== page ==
Anethole showed no cytotoxicity towards hMSCs up to a concentration of 250 μM. The cell survival rate for anethole was 100.37 ± 9.49% at 50 μM, 102.04 ± 11.71% at 100 μM, 96.78 ± 6.2% at 150 μM, 90.28 ± 3% at 200 μM, and 93.6 ± 4.88% at 250 μM. The mean survival rate at 200 and 250 μM was slightly decreased, but not significantly (Fig. 1b). Anethole did not affect cell proliferation until it reached a concentration of 100 μM. As shown in Fig. 1c, the cell proliferation was similar in control and anethole-treated groups after 6 days.

Effect of anethole on adipogenic differentiation in hMSCs

We followed the adipogenic differentiation of hMSCs by Oil Red O staining. As the adipogenic differentiation progressed by the adipogenic inducer, the lipid accumulation was increased and with the displays of red after Oil Red O staining. As shown in Fig. 2a, hMSCs had robust lipid accumulation within 3 weeks when exposed to the adipogenic inducer cocktail of indomethacin, dexamethasone isobutylmethylxanthine (IBMX), and insulin. However, lipid accumulation was diminished (25 μM anethole) or removed (50 and 100 μM anethole) after treatment with anethole. The microscope observations are shown in Fig. 1d. The quantification of lipid accumulation by measuring absorbance was verified Fig. 1e.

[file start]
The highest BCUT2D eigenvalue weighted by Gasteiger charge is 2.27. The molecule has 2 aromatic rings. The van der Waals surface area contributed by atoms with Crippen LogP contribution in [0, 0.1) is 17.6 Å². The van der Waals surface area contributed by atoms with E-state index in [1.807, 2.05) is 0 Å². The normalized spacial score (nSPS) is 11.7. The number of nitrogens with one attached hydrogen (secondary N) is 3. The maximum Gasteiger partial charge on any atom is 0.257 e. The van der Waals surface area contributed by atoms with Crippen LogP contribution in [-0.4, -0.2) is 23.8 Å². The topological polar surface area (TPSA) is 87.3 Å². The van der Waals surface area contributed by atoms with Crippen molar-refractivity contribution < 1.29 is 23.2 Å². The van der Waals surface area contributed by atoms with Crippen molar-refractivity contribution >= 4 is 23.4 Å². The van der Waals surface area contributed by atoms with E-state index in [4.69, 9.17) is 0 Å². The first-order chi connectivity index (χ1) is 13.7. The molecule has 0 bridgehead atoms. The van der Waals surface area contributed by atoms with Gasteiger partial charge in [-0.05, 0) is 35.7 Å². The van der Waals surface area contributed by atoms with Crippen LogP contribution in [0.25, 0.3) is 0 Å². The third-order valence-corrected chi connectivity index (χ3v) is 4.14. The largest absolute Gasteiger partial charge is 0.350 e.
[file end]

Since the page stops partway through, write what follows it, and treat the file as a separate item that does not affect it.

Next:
Fig. 2

Western blot analysis of anethole on adipogenic differentiation in hMSCs. a hMSCs were pretreated with 50 μM anethole and incubated in adipogenic media for 4 weeks. Once a week, whole cell pellets were lysed in lysis buffer and immnoblotted for p-mTOR, mTOR, p-p70S6K, p70S6K, PPAR-γ, p-Akt, Akt, p-AMPKand AMPK. b The phosphorylated expression of each protein was caculated by dividing the total form of corresponding protein, and was normalized by β-actin. The relative folds were measured and calculated using Image J. Each experiment was repeated three times and the values are presented as mean ± S.D. **p < 0.05, and ***p < 0.001